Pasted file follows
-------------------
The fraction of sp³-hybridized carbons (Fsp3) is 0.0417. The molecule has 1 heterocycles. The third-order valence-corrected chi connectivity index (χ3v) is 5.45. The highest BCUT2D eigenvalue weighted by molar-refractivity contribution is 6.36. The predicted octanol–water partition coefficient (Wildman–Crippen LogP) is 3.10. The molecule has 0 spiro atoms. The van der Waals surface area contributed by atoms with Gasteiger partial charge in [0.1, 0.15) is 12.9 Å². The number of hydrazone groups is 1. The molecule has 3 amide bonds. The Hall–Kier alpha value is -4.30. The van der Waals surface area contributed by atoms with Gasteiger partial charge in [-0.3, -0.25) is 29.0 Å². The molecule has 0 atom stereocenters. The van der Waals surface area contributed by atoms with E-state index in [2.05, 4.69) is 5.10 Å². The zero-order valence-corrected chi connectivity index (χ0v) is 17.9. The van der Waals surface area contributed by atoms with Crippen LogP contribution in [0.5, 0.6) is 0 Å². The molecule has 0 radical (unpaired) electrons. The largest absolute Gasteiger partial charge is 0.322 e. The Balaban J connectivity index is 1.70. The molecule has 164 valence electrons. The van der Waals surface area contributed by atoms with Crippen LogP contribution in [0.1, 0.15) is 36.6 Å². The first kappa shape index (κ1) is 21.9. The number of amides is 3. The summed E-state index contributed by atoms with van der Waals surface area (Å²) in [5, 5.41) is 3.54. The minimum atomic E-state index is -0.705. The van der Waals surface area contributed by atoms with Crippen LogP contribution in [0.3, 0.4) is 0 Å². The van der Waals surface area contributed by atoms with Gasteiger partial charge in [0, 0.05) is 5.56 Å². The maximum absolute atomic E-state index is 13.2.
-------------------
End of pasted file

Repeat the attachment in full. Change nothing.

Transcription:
The fraction of sp³-hybridized carbons (Fsp3) is 0.0417. The molecule has 1 heterocycles. The third-order valence-corrected chi connectivity index (χ3v) is 5.45. The highest BCUT2D eigenvalue weighted by molar-refractivity contribution is 6.36. The predicted octanol–water partition coefficient (Wildman–Crippen LogP) is 3.10. The molecule has 0 spiro atoms. The van der Waals surface area contributed by atoms with Gasteiger partial charge in [0.1, 0.15) is 12.9 Å². The number of hydrazone groups is 1. The molecule has 3 amide bonds. The Hall–Kier alpha value is -4.30. The van der Waals surface area contributed by atoms with Gasteiger partial charge in [-0.3, -0.25) is 29.0 Å². The molecule has 0 atom stereocenters. The van der Waals surface area contributed by atoms with E-state index in [2.05, 4.69) is 5.10 Å². The zero-order valence-corrected chi connectivity index (χ0v) is 17.9. The van der Waals surface area contributed by atoms with Crippen LogP contribution in [0.5, 0.6) is 0 Å². The molecule has 0 radical (unpaired) electrons. The largest absolute Gasteiger partial charge is 0.322 e. The Balaban J connectivity index is 1.70. The molecule has 164 valence electrons. The van der Waals surface area contributed by atoms with Crippen LogP contribution in [0.1, 0.15) is 36.6 Å². The first kappa shape index (κ1) is 21.9. The number of amides is 3. The summed E-state index contributed by atoms with van der Waals surface area (Å²) in [5, 5.41) is 3.54. The minimum atomic E-state index is -0.705. The van der Waals surface area contributed by atoms with Crippen LogP contribution in [0.3, 0.4) is 0 Å². The van der Waals surface area contributed by atoms with Gasteiger partial charge in [0, 0.05) is 5.56 Å². The maximum absolute atomic E-state index is 13.2.